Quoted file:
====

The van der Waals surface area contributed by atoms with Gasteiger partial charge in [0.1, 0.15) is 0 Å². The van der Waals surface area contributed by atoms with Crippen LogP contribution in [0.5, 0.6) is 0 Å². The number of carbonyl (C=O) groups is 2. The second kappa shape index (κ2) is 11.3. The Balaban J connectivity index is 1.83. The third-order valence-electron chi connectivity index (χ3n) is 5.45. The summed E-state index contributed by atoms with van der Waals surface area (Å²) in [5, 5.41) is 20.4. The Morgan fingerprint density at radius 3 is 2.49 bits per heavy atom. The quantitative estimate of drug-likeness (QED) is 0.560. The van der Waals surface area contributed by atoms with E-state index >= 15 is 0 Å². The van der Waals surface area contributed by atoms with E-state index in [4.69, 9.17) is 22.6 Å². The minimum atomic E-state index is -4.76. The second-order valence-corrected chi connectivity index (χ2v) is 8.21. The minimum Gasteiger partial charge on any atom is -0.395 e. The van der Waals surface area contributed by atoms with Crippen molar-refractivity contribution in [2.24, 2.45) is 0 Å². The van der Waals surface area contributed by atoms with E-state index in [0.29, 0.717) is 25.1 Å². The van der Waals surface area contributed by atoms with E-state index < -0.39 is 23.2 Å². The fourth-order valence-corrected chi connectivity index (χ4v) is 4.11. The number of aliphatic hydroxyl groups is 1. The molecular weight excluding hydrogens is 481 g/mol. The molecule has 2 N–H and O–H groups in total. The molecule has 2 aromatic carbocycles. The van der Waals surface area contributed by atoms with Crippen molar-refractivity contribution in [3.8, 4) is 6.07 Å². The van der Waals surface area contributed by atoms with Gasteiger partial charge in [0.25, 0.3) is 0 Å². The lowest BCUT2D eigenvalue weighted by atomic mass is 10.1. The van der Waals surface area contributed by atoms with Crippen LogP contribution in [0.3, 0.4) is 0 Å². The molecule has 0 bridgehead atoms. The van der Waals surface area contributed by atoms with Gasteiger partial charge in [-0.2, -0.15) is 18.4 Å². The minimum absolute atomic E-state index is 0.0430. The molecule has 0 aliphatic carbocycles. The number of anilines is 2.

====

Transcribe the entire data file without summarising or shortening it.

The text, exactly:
The van der Waals surface area contributed by atoms with Gasteiger partial charge in [0.1, 0.15) is 0 Å². The van der Waals surface area contributed by atoms with Crippen LogP contribution in [0.5, 0.6) is 0 Å². The number of carbonyl (C=O) groups is 2. The second kappa shape index (κ2) is 11.3. The Balaban J connectivity index is 1.83. The third-order valence-electron chi connectivity index (χ3n) is 5.45. The summed E-state index contributed by atoms with van der Waals surface area (Å²) in [5, 5.41) is 20.4. The Morgan fingerprint density at radius 3 is 2.49 bits per heavy atom. The quantitative estimate of drug-likeness (QED) is 0.560. The van der Waals surface area contributed by atoms with E-state index >= 15 is 0 Å². The van der Waals surface area contributed by atoms with E-state index in [4.69, 9.17) is 22.6 Å². The minimum atomic E-state index is -4.76. The second-order valence-corrected chi connectivity index (χ2v) is 8.21. The minimum Gasteiger partial charge on any atom is -0.395 e. The van der Waals surface area contributed by atoms with Crippen molar-refractivity contribution in [2.24, 2.45) is 0 Å². The van der Waals surface area contributed by atoms with E-state index in [0.29, 0.717) is 25.1 Å². The van der Waals surface area contributed by atoms with E-state index < -0.39 is 23.2 Å². The fourth-order valence-corrected chi connectivity index (χ4v) is 4.11. The number of aliphatic hydroxyl groups is 1. The molecular weight excluding hydrogens is 481 g/mol. The molecule has 2 N–H and O–H groups in total. The molecule has 2 aromatic carbocycles. The van der Waals surface area contributed by atoms with Crippen molar-refractivity contribution in [3.8, 4) is 6.07 Å². The van der Waals surface area contributed by atoms with Gasteiger partial charge in [0.25, 0.3) is 0 Å². The lowest BCUT2D eigenvalue weighted by atomic mass is 10.1. The van der Waals surface area contributed by atoms with Crippen LogP contribution in [0.3, 0.4) is 0 Å². The molecule has 0 bridgehead atoms. The van der Waals surface area contributed by atoms with Gasteiger partial charge in [-0.2, -0.15) is 18.4 Å². The minimum absolute atomic E-state index is 0.0430. The molecule has 0 aliphatic carbocycles. The number of anilines is 2.